Invasive Vespula wasps (V. vulgaris and V. germanica) have the largest global densities here in New Zealand.
Previous management attempts have included biocontrol and insecticides, with mixed success.
Here, I explore the potential of using the recently sequenced V. vulgaris genome to evaluate potential genetic techniques for better wasp management.
Research included establishing effective rearing protocols, as initial forays into experiments resulted in high mortality. A developmental series of life stages and ovary development was created, and the presence of genes Vasa and oskar were observed via hybridisation chain reaction (HCR) in worker ovaries.
The venome of V. vulgaris was also explored via mass spectrometry, uncovering a number of venom peptides not yet described in this species. Evaluation of several reference genes was conducted for robust analysis of RNA interference (RANi) data. RNAi was performed via feeding and injection with several genes across most life stages. Data was analysed using qPCR and RNA-seq, showing no effect in gene expression regardless of application or analysis.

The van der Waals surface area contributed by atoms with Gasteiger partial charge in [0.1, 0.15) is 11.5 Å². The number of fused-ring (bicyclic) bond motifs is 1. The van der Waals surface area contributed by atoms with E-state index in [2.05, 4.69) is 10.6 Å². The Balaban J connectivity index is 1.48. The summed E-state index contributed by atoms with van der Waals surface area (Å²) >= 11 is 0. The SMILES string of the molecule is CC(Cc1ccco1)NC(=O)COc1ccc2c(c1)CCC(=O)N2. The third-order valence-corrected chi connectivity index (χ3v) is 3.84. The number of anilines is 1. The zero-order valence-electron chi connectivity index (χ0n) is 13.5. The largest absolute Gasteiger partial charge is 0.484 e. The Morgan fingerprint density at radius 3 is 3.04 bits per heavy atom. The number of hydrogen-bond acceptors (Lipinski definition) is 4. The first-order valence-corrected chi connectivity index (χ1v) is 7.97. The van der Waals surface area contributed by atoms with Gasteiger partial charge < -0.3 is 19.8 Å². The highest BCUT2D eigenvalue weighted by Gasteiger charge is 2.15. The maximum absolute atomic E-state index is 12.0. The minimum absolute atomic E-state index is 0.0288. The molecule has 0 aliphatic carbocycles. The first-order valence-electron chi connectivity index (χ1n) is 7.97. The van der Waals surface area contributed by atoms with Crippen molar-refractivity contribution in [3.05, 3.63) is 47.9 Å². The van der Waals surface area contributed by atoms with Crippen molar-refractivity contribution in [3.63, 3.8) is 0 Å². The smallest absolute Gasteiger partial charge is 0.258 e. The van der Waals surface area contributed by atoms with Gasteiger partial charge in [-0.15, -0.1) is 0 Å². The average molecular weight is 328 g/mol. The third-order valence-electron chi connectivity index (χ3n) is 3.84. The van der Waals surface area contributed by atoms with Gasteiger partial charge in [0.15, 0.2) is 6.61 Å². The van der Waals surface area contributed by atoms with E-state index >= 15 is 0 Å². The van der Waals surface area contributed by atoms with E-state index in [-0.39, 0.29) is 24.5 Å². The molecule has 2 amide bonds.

From here, I conducted preliminary research on a new branch of CRISPR-cas9 gene editing termed Receptor Mediated Ovary Transduction of Cargo (ReMOT Control). Injection of fluorescently tagged P2C ligands showed uptake in worker ovaries, highlighting the potential of this technique for effective gene editing in reproductive V. vulgaris females.
Zoom link: https://otago.zoom.us
Meeting ID: 977 5670 4741
|Date||Tuesday, 9 August 2022|
|Time||12:00pm - 1:00pm|
|Audience||Public,Undergraduate students,Postgraduate students,Staff|
|Event Category||Health Sciences|
Online and in-person
|Location||Biochemistry Seminar Room G.13 (BIG13) and via Zoom, Dunedin|
|Contact Name||Department of Biochemistry|